## Changing the nth item of a list

17th August 2015

Some time ago I posted this question on StackExchange :

### The question

I want change the nth element of a list and return a new list.

I've thought of three rather inelegant solutions:

```(defun set-nth1 (list n value)
(let ((list2 (copy-seq list)))
(setf (elt list2 n) value)
list2))```
```(defun set-nth2 (list n value)
(concatenate 'list (subseq list 0 n) (list value) (subseq list (1+ n))))```
```(defun set-nth3 (list n value)
(substitute value nil list
:test #'(lambda (a b) (declare (ignore a b)) t)
:start n
:count 1))```

What is the best way of doing this?

The responses

To clarify, I wanted an answer that didn't alter the original list, and I preferred answers that were intuitive over answers that were obscure.

There were some interesting comments and suggestions. Terge Norderhaug and user 6502 suggested a variant of set-nth2 using nconc rather than concatenate, and nthcdr to reuse the tail of the original list:

```(defun set-nth2a (list n val)
(nconc (subseq list 0 n)
(cons val (nthcdr (1+ n) list))))```

User huaiyuan pointed out that there is a function constantly  which can be used as the test in set-nth3:

```(defun set-nth3a (list n value)
(substitute value nil list
:test (constantly t)
:start n
:count 1))```

User huaiyuan suggested this version using fill:

```(defun set-nth4 (list n value)
(fill (copy-seq list) value :start n :end (1+ n)))```

User 6502 suggested the following recursive definition:

```(defun set-nth5 (list n val)
(if (> n 0)
(cons (car list)
(set-nth5 (cdr list) (1- n) val))
(cons val (cdr list))))```

### Loop macro

Finally, there were a couple of suggestions using the loop macro. User huaiyuan suggested:

```(defun set-nth6 (list n val)
(loop for i from 0 for j in list collect (if (= i n) val j)))```

and user WReach suggested this solution:

```(defun set-nth7 (list n value)
(loop
for cell on list
for i from 0
when (< i n) collect (car cell)
else collect value
and nconc (rest cell)
and do (loop-finish)))```

### Which is best?

So now there are eight alternatives; I was interested to see how they would compare in terms of execution time and memory allocation. To do this I used a Spreadsheet application  using LispWorks's CAPI interface to run execution time and memory allocation benchmarks for each version of set-nth, and then display the results in a table.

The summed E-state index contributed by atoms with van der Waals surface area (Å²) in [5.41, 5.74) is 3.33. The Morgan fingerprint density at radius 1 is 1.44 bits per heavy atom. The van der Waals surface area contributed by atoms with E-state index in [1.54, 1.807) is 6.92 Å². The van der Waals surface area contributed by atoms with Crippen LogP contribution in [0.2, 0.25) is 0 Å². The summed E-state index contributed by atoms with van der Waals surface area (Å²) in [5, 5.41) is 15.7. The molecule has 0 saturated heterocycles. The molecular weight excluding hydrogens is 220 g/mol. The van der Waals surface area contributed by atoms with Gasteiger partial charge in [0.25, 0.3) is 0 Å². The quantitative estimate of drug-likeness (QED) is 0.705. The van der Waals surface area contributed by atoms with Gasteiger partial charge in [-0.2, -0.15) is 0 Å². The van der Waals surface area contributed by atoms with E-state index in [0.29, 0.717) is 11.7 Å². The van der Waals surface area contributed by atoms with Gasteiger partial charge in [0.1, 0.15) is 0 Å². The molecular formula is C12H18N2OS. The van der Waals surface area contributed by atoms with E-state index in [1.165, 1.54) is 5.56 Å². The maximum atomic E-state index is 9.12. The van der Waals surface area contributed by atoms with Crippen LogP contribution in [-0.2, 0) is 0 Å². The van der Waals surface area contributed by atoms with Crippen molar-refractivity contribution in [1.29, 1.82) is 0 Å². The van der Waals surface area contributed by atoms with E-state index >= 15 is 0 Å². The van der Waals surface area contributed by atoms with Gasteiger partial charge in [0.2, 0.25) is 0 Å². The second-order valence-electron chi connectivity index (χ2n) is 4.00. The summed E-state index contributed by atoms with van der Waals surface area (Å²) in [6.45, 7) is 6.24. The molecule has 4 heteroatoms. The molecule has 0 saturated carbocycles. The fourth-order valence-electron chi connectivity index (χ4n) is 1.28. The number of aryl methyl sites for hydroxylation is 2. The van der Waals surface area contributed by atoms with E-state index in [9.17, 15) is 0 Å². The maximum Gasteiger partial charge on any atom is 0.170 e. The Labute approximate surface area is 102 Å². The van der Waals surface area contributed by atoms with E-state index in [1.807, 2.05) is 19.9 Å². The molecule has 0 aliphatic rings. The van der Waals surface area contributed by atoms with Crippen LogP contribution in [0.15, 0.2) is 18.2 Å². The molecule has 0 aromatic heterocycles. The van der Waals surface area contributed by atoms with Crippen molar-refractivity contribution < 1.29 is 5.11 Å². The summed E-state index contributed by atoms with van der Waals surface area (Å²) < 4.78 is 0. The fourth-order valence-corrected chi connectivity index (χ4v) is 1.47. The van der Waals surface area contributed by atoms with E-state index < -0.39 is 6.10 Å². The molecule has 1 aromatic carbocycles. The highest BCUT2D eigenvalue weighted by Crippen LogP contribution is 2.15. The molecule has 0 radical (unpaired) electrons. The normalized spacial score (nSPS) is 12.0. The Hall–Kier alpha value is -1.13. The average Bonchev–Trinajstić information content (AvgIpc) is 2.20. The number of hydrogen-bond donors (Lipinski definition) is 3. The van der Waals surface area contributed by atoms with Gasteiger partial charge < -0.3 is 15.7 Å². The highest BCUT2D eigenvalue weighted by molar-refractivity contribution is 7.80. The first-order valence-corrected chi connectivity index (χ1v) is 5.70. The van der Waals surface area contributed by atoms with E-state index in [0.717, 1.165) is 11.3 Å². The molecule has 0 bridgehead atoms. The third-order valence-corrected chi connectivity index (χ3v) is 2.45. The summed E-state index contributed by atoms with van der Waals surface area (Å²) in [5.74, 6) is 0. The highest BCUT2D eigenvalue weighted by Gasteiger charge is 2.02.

First I created a list of 200000 pairs as dummy test data:

```(defparameter *test-data*
(let (result)
(dotimes (n 200000)
(let ((string (format nil "~r" n)))
(push (cons string (length string)) result)))
(nreverse result)))```

Here's the benchmark program, which replaces the 100000th pair with a new value:

```(defun measure (fn value)
(let (start end (best most-positive-fixnum))
(dotimes (x 10 best)
(cond
;; Get the run time
((eq value 'time)
(setq start (get-internal-run-time))
(funcall fn *test-data* 100000 '(("fish" . 4)))
(setq end (get-internal-run-time))
(setq best (min best (- end start))))
;; Get the memory allocated
((eq value 'allocation)
(setq start (total-allocation))
(funcall fn *test-data* 100000 '(("fish" . 4)))
(setq end (total-allocation))
(setq best (min best (- end start)))))))))```

For example, to get the time benchmark for set-nth1 you run:

`(measure 'set-nth1 'time)`

Finally I ran my spreadsheet function with a list of the functions to be compared :

```(spreadsheet
'(set-nth1 set-nth2 set-nth2a set-nth3 set-nth3a set-nth4 set-nth6 set-nth7)
'(time allocation) #'measure
:row-label-fn #'string-downcase :column-label-fn #'string-capitalize)```

This displays the benchmarks in a table. Sorting by the Time column gives: The best version is set-nth7, which uses the loop macro. Of the other versions set-nth3 and set-nth3a using substitute are the best, both by time and memory allocation, and to my mind they're also the most intuitive.

The worst version is set-nth2 which uses concatenate. It allocates four times as much memory and takes nearly 8 times longer than the best version!

1. ^ Changing the nth element of a list on StackOverflow.
2. ^ CONSTANTLY in the Common Lisp HyperSpec.
3. ^ Spreadsheet on CAPI Cookbook.
4. ^ I couldn't include set-nth5 because it caused a stack overflow.